Mahler: Symphony No. 1 (CD review)
The First and Fourth Symphonies of Gustav Mahler (1860-1911) are his shortest and most-accessible symphonies; moreover, they are today among the most-popular pieces of music ever written. Thus, we would expect a good deal of competition in the marketplace for recordings of them. And such is the case, given the dozens of alternative discs available. I mean, you know it's going to be tough sledding for any newcomer, like this 2010 Capriccio release of the Symphony No. 1 from conductor Christoph Eschenbach, even at its low, budget price.
How well, then, does the Eschenbach entry stack up against budget issues from Barbirolli, Bernstein, Bohm, Davis, de Waart, Judd, Kubelik, Leaper, Maazel, Mehta, Muti, Rattle, Slatkin, Solti, Szell, Wit, Zinman, and a host of others, all of them priced at or below the cost of this Capriccio disc? I'm happy to report it more than holds its own. And it benefits from a new digital recording that is robust, with dead-silent backgrounds.
Under Eschenbach, the symphony's opening moments--all mists and clouds before the sunrise--doesn't carry quite the mystery that, say, Georg Solti's LSO performance does, but Eschenbach never rushes it, and it unfolds pretty well. Here, Nature bursts forth in Her own good time as the sun eventually rises and shines on hill and dale. Mahler said he never intended his symphony to be another pictorial tone poem like those of his contemporary, Richard Strauss, yet comparisons are inevitable, and people have always liked their own literal explanations for the work.
The second movement has a wonderfully bucolic flavor to it, well projected by Eschenbach. In fact, the conductor probably overdoes the country atmosphere, making it too pronounced, too exaggerated. Still, it comes off pleasantly enough.
Mahler's third movement is one of his more bizarre creations, beginning with the familiar "Frere Jacques" tune but proceeding more slowly than usual in keeping with the mood Eschenbach has established for the rest of the performance. Then, the whole orchestra takes up the tune in overlapping style. I always think of this part of the music as representing a rustic Jewish wedding, but afterwards Mahler follows it with a dirgelike funeral march, representative perhaps a huntsman's burial. Even though it's all a bit weird, it's indicative of the kind of parody Mahler would repeat over and again in later symphonies.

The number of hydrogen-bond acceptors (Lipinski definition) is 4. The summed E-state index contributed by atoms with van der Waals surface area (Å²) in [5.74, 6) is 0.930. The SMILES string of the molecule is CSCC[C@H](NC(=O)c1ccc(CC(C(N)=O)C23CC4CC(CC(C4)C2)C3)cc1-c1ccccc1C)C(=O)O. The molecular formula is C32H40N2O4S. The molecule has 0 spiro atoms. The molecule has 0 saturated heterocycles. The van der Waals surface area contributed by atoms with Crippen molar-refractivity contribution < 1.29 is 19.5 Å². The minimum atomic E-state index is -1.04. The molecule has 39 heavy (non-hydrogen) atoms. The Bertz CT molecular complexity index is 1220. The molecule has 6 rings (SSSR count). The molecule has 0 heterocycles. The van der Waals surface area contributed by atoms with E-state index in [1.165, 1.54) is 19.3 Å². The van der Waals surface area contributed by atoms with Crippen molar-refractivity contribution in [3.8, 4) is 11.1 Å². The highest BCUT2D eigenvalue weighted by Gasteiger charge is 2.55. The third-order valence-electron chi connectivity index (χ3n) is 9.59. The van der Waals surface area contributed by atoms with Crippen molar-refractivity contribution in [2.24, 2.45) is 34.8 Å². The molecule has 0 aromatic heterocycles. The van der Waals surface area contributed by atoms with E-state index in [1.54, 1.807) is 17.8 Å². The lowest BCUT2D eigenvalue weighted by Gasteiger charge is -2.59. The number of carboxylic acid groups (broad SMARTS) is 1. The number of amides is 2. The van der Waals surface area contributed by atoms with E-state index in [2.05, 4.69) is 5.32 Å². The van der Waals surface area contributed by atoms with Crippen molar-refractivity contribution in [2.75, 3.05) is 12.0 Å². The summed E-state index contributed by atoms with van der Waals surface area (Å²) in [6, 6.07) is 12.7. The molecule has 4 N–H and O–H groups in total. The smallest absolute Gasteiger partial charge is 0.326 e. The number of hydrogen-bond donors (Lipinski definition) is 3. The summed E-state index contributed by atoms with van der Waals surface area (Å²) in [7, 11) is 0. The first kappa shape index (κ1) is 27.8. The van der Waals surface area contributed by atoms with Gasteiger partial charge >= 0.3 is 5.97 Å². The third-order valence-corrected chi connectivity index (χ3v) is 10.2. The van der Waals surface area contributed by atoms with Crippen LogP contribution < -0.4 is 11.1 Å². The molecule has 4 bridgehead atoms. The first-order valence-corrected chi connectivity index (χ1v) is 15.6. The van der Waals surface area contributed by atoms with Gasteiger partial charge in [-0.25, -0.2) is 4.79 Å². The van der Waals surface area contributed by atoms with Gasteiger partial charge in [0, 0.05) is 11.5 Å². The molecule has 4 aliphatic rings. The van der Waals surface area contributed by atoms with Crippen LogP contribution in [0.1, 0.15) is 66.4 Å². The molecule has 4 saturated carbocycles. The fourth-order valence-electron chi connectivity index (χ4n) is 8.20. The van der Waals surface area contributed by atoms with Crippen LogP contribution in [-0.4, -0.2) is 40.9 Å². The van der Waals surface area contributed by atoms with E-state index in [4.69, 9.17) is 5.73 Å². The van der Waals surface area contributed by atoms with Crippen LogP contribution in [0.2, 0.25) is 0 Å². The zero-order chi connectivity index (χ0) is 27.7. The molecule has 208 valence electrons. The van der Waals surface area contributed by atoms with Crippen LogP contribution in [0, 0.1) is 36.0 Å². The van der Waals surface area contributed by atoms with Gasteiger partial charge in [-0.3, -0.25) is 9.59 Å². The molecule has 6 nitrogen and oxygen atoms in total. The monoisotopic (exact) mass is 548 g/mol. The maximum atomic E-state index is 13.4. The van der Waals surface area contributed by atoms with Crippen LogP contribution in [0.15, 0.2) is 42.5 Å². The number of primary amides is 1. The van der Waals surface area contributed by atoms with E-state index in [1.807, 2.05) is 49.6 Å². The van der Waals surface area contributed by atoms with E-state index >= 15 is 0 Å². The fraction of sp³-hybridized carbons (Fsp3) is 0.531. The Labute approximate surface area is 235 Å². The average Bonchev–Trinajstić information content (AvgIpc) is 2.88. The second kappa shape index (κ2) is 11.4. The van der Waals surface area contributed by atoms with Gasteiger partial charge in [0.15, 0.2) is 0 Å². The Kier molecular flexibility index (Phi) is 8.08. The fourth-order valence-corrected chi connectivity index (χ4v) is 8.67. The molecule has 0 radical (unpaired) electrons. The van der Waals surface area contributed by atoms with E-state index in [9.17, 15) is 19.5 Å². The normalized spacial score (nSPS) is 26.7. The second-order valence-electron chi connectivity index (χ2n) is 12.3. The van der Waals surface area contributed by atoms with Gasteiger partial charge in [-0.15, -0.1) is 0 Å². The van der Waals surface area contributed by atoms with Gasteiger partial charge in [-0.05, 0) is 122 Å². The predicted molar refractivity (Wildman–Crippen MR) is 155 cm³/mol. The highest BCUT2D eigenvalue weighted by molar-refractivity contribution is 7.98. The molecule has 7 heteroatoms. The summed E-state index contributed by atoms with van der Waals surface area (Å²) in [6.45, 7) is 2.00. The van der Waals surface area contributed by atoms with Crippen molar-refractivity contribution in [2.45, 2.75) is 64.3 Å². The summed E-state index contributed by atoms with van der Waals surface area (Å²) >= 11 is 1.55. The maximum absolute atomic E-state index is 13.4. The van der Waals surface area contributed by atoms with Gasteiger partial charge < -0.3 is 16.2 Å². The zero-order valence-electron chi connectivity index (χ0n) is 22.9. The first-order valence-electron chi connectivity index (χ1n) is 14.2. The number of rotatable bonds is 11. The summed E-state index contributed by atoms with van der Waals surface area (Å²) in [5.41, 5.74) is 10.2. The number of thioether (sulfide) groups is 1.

The finale has the unenviable job of bringing all the symphony's divergent parts together, which it does with commendable drama and energy. Eschenbach manages to produce an altogether relaxed reading, comforting and joyous, yet heroic in the end. Combined with the five little Ruckert Songs, pleasingly sung by soprano Christine Schafer, the album makes a worthy contribution to a crowded field.
In terms of sound, the Capriccio audio engineers captured some good orchestral depth in this 2008 recording, with fairly good definition and detail. There are clear, if slightly hard, highs; deep, authoritative lows; strong impact; and quick transients. There is also a small degree of veiling in the midrange but no more than a person might hear during a live concert.
While Eschenbach's Capriccio disc may not have quite the animation nor quite the transparency of some rival recordings, it displays a good deal of charm and provides an appropriate introduction to the Mahler symphonies to come. Not a bad price, either.
William (Bill) Heck, Contributing Reviewer
Among my early childhood memories are those of listening to my mother playing records (some even 78 rpm ones!) of both classical music and jazz tunes. I suppose that her love of music was transmitted genetically, and my interest was sustained by years of playing in rock bands – until I realized that this was no way to make a living. The interest in classical music was rekindled in grad school when the university FM station serving as background music for studying happened to play the Brahms First Symphony. As the work came to an end, it struck me forcibly that this was the most beautiful thing I had ever heard, and from that point on, I never looked back. This revelation was to the detriment of my studies, as I subsequently spent way too much time simply listening, but music has remained a significant part of my life. These days, although I still can tell a trumpet from a bassoon and a quarter note from a treble clef, I have to admit that I remain a nonexpert. But I do love music in general and classical music in particular, and I enjoy sharing both information and opinions about it.
The audiophile bug bit about the same time that I returned to that classical music. I’ve gone through plenty of equipment, brands from Audio Research to Yamaha, and the best of it has opened new audio insights. Along the way, I reviewed components, and occasionally recordings, for The $ensible Sound magazine. Recently I’ve rebuilt--I prefer to say reinvigorated--my audio system, with a Sangean FM HD tuner and (for the moment) an ancient Toshiba multi-format disk player serving as a transport, both feeding a NAD C 658 streaming preamp/DAC, which in turn connects to a Legacy Powerbloc2 amplifier driving my trusty Waveform Mach Solo speakers, supplemented by a Hsu Research ULS 15 Mk II subwoofer.